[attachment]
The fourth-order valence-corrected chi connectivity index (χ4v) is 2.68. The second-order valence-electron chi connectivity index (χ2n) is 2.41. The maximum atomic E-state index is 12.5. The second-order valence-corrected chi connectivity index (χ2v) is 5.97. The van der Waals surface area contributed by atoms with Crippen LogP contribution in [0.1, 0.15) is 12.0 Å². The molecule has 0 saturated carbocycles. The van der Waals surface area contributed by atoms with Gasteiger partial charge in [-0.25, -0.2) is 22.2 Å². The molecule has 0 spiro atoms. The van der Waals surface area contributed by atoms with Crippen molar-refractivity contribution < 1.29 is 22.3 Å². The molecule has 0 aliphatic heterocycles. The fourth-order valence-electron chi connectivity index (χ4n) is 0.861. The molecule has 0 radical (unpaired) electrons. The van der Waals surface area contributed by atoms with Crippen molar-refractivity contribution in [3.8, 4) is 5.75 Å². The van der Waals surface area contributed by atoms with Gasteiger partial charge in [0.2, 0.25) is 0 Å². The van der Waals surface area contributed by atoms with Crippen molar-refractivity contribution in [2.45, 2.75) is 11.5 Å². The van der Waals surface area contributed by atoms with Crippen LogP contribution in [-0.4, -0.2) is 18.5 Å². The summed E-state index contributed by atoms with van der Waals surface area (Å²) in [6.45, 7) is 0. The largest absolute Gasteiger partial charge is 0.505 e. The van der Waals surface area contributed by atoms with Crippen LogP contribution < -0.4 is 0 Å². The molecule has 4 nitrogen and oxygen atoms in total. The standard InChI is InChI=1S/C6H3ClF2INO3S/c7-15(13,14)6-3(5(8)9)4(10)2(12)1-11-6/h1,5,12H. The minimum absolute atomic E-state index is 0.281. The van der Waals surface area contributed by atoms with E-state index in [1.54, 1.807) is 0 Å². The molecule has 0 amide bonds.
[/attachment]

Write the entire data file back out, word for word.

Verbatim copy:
The fourth-order valence-corrected chi connectivity index (χ4v) is 2.68. The second-order valence-electron chi connectivity index (χ2n) is 2.41. The maximum atomic E-state index is 12.5. The second-order valence-corrected chi connectivity index (χ2v) is 5.97. The van der Waals surface area contributed by atoms with Crippen LogP contribution in [0.1, 0.15) is 12.0 Å². The molecule has 0 saturated carbocycles. The van der Waals surface area contributed by atoms with Gasteiger partial charge in [-0.25, -0.2) is 22.2 Å². The molecule has 0 spiro atoms. The van der Waals surface area contributed by atoms with Crippen molar-refractivity contribution < 1.29 is 22.3 Å². The molecule has 0 aliphatic heterocycles. The fourth-order valence-electron chi connectivity index (χ4n) is 0.861. The molecule has 0 radical (unpaired) electrons. The van der Waals surface area contributed by atoms with Crippen molar-refractivity contribution in [3.8, 4) is 5.75 Å². The van der Waals surface area contributed by atoms with Gasteiger partial charge in [0.2, 0.25) is 0 Å². The van der Waals surface area contributed by atoms with Crippen molar-refractivity contribution in [2.45, 2.75) is 11.5 Å². The van der Waals surface area contributed by atoms with Crippen LogP contribution in [-0.4, -0.2) is 18.5 Å². The summed E-state index contributed by atoms with van der Waals surface area (Å²) in [6.45, 7) is 0. The largest absolute Gasteiger partial charge is 0.505 e. The van der Waals surface area contributed by atoms with Crippen LogP contribution < -0.4 is 0 Å². The molecule has 4 nitrogen and oxygen atoms in total. The standard InChI is InChI=1S/C6H3ClF2INO3S/c7-15(13,14)6-3(5(8)9)4(10)2(12)1-11-6/h1,5,12H. The minimum absolute atomic E-state index is 0.281. The van der Waals surface area contributed by atoms with E-state index in [1.54, 1.807) is 0 Å². The molecule has 0 amide bonds.